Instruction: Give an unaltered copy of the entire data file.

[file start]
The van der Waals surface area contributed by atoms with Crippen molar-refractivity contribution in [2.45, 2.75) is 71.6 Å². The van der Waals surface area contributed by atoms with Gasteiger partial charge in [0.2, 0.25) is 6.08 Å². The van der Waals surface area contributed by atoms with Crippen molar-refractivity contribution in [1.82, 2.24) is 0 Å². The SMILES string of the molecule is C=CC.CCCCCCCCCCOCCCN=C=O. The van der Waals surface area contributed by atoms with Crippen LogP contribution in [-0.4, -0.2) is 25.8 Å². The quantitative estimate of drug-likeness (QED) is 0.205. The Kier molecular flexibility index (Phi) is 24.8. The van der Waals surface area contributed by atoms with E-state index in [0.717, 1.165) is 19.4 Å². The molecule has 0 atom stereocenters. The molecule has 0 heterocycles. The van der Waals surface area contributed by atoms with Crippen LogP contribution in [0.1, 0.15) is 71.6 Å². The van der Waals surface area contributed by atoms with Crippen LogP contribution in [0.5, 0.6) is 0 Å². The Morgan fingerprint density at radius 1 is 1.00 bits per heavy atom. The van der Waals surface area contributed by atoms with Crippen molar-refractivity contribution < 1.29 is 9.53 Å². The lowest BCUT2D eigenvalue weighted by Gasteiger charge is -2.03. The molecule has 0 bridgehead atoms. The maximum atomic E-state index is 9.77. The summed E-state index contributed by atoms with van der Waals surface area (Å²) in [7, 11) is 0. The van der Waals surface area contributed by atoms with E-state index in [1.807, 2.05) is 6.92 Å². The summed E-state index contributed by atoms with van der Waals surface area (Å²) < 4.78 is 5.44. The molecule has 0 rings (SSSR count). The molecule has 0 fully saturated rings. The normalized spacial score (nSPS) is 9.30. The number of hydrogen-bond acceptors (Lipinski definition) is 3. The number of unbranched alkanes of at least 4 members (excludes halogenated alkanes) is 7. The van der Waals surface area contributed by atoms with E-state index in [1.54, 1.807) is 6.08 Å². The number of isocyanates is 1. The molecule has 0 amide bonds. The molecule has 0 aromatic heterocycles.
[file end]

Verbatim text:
The van der Waals surface area contributed by atoms with Crippen molar-refractivity contribution in [2.45, 2.75) is 71.6 Å². The van der Waals surface area contributed by atoms with Gasteiger partial charge in [0.2, 0.25) is 6.08 Å². The van der Waals surface area contributed by atoms with Crippen molar-refractivity contribution in [1.82, 2.24) is 0 Å². The SMILES string of the molecule is C=CC.CCCCCCCCCCOCCCN=C=O. The van der Waals surface area contributed by atoms with Crippen LogP contribution in [-0.4, -0.2) is 25.8 Å². The quantitative estimate of drug-likeness (QED) is 0.205. The Kier molecular flexibility index (Phi) is 24.8. The van der Waals surface area contributed by atoms with E-state index in [0.717, 1.165) is 19.4 Å². The molecule has 0 atom stereocenters. The molecule has 0 heterocycles. The van der Waals surface area contributed by atoms with Crippen LogP contribution in [0.1, 0.15) is 71.6 Å². The van der Waals surface area contributed by atoms with Crippen LogP contribution in [0.5, 0.6) is 0 Å². The Morgan fingerprint density at radius 1 is 1.00 bits per heavy atom. The van der Waals surface area contributed by atoms with Crippen molar-refractivity contribution < 1.29 is 9.53 Å². The lowest BCUT2D eigenvalue weighted by Gasteiger charge is -2.03. The molecule has 0 bridgehead atoms. The maximum atomic E-state index is 9.77. The summed E-state index contributed by atoms with van der Waals surface area (Å²) in [7, 11) is 0. The van der Waals surface area contributed by atoms with E-state index in [1.807, 2.05) is 6.92 Å². The summed E-state index contributed by atoms with van der Waals surface area (Å²) < 4.78 is 5.44. The molecule has 0 rings (SSSR count). The molecule has 0 fully saturated rings. The normalized spacial score (nSPS) is 9.30. The number of hydrogen-bond acceptors (Lipinski definition) is 3. The number of unbranched alkanes of at least 4 members (excludes halogenated alkanes) is 7. The van der Waals surface area contributed by atoms with E-state index in [1.54, 1.807) is 6.08 Å². The number of isocyanates is 1. The molecule has 0 amide bonds. The molecule has 0 aromatic heterocycles.